SMP plunges amid need to lower hydropower reservoirs

The oversupply of water at the main power utility PPC’s hydropower facilities, resulting from recent periods of heavy rainfall, is significantly impacting the market as a subsequent need to increase the use of these hydropower facilities, the intention being to lower water reserve levels and avoid any overflow-related threats, is drastically limiting contributions to the system by thermal units (lignite and gas-fired power stations).

Wholesale electricity prices have plunged as a result of these unusual conditions. Water reserves at PPC’s hydropower facilities now exceed the maximum level by 15 percent and offer a capacity of 2,835 GWh. The maximum level permitted, for this time of the year, is 2,460 GWh.

As a result, PPC will need to generate 375 GWh of electricity with its hydropower facilities to bring water levels at reservoirs back down to normal. A further influx of water into the power utility’s reservoirs is soon expected once snow coverage begins to melt.

The duration of PPC’s water reservoir emptying period remains unknown. Future rainfall and snow melting rates will obviously play a role.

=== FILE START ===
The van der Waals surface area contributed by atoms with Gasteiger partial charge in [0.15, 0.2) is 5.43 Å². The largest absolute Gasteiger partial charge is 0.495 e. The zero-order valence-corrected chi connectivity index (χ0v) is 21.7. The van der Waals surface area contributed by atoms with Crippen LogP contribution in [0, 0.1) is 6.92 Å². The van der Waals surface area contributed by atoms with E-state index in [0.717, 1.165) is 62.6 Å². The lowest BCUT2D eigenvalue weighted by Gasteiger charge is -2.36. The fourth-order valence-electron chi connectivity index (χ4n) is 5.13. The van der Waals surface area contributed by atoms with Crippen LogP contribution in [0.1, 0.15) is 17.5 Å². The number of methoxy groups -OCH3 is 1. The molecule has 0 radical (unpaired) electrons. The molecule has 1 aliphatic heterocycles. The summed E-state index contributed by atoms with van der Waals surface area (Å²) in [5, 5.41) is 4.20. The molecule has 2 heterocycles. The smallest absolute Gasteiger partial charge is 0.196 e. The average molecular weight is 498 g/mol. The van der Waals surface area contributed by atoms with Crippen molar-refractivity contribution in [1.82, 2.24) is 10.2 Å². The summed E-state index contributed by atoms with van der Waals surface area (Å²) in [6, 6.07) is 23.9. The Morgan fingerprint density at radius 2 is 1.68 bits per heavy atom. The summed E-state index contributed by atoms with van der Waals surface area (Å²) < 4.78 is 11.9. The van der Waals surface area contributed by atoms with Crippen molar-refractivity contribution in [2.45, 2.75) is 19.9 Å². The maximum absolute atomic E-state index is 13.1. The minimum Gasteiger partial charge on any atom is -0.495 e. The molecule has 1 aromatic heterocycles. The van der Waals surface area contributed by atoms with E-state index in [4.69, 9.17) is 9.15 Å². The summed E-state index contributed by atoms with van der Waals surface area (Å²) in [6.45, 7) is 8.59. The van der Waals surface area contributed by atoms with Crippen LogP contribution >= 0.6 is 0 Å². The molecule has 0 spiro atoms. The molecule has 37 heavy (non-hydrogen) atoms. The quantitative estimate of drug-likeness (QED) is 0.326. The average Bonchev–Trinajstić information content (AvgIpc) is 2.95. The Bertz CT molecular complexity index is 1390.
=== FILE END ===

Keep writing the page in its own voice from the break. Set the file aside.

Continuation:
This excess water supply, along with renewable energy output, has priority dispatch rights. The current conditions are subsequently limiting contributions to the system by thermal units.

Day-ahead market data released for today by LAGIE, the Electricity Market Operator, noted that hydropower and RES facilities would cover 55 percent of total electricity demand. Hydropower facilities were planned to provide 33,508 MWh of the 136,596 MWh total, while RES facilities would dispatch 41,674 MWh. A further 10,000 MWh was planned to be imported, bringing the total to just over 85,000 MWh. This left about 51,000 MWh for the thermal units to cover.

The impact on the market is immense. According to the LAGIE data, the System Marginal Price (wholesale price) was set at 2 euros per MWh early in the day and later in the evening, and at 5 euros per MWh for a further three hours during the day. All this resulted in an extremely low SMP average for the day, at 32.18 euros per MWh. The maximum price for the day reached 50.46 euros per MWh.

Four of the five PPC Agios Dimitrios lignite-fired power station units, as well as the power utility’s Kardia IV, Megalopoli III, Amynteo II and Meliti were called into action for the lignite-fired electricity supply to the grid.

As for the natural gas-fueled units, PPC’s Aliveri V and Megalopoli V were called into action along with private-sector units, for limited periods, operated by ENTHES, Elpedison, Protergia and Korinthos Power.